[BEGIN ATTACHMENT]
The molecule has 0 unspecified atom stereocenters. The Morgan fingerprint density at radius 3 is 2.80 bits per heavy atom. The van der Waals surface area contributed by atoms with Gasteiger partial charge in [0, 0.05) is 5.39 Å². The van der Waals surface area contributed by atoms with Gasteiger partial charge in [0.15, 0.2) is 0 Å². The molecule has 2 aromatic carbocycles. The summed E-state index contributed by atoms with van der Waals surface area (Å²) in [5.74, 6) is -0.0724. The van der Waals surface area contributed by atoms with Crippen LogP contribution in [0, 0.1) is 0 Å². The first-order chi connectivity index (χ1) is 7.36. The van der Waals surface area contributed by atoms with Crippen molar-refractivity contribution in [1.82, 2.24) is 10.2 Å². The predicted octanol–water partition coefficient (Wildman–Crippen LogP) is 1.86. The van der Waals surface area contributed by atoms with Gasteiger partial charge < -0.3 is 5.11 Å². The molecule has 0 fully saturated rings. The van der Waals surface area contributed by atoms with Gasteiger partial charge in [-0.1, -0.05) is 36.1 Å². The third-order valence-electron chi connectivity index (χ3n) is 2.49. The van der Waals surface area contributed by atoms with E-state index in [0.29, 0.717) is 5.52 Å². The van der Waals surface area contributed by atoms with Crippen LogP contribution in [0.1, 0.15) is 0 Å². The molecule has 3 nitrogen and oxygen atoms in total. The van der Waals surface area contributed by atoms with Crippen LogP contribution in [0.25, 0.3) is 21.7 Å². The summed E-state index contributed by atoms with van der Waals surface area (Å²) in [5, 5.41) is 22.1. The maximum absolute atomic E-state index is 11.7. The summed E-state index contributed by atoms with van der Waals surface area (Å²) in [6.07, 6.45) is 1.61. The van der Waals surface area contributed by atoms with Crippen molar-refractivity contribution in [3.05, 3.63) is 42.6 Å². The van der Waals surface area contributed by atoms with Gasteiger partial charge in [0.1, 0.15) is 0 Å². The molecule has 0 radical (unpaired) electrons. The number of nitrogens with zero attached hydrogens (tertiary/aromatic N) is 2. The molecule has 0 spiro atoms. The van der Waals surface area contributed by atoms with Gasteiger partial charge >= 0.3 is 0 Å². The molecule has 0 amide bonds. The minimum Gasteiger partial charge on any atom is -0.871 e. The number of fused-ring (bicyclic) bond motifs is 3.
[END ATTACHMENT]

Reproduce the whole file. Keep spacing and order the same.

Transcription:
The molecule has 0 unspecified atom stereocenters. The Morgan fingerprint density at radius 3 is 2.80 bits per heavy atom. The van der Waals surface area contributed by atoms with Gasteiger partial charge in [0, 0.05) is 5.39 Å². The van der Waals surface area contributed by atoms with Gasteiger partial charge in [0.15, 0.2) is 0 Å². The molecule has 2 aromatic carbocycles. The summed E-state index contributed by atoms with van der Waals surface area (Å²) in [5.74, 6) is -0.0724. The van der Waals surface area contributed by atoms with Crippen LogP contribution in [0, 0.1) is 0 Å². The first-order chi connectivity index (χ1) is 7.36. The van der Waals surface area contributed by atoms with Crippen molar-refractivity contribution in [1.82, 2.24) is 10.2 Å². The predicted octanol–water partition coefficient (Wildman–Crippen LogP) is 1.86. The van der Waals surface area contributed by atoms with Gasteiger partial charge < -0.3 is 5.11 Å². The molecule has 0 fully saturated rings. The van der Waals surface area contributed by atoms with Gasteiger partial charge in [-0.1, -0.05) is 36.1 Å². The third-order valence-electron chi connectivity index (χ3n) is 2.49. The van der Waals surface area contributed by atoms with E-state index in [0.29, 0.717) is 5.52 Å². The van der Waals surface area contributed by atoms with Crippen LogP contribution in [0.1, 0.15) is 0 Å². The molecule has 3 nitrogen and oxygen atoms in total. The van der Waals surface area contributed by atoms with Crippen LogP contribution in [0.25, 0.3) is 21.7 Å². The summed E-state index contributed by atoms with van der Waals surface area (Å²) in [5, 5.41) is 22.1. The maximum absolute atomic E-state index is 11.7. The summed E-state index contributed by atoms with van der Waals surface area (Å²) in [6.07, 6.45) is 1.61. The van der Waals surface area contributed by atoms with Crippen molar-refractivity contribution in [3.05, 3.63) is 42.6 Å². The van der Waals surface area contributed by atoms with Gasteiger partial charge in [0.1, 0.15) is 0 Å². The molecule has 0 radical (unpaired) electrons. The number of nitrogens with zero attached hydrogens (tertiary/aromatic N) is 2. The molecule has 0 spiro atoms. The van der Waals surface area contributed by atoms with Gasteiger partial charge >= 0.3 is 0 Å². The molecule has 0 amide bonds. The minimum Gasteiger partial charge on any atom is -0.871 e. The number of fused-ring (bicyclic) bond motifs is 3.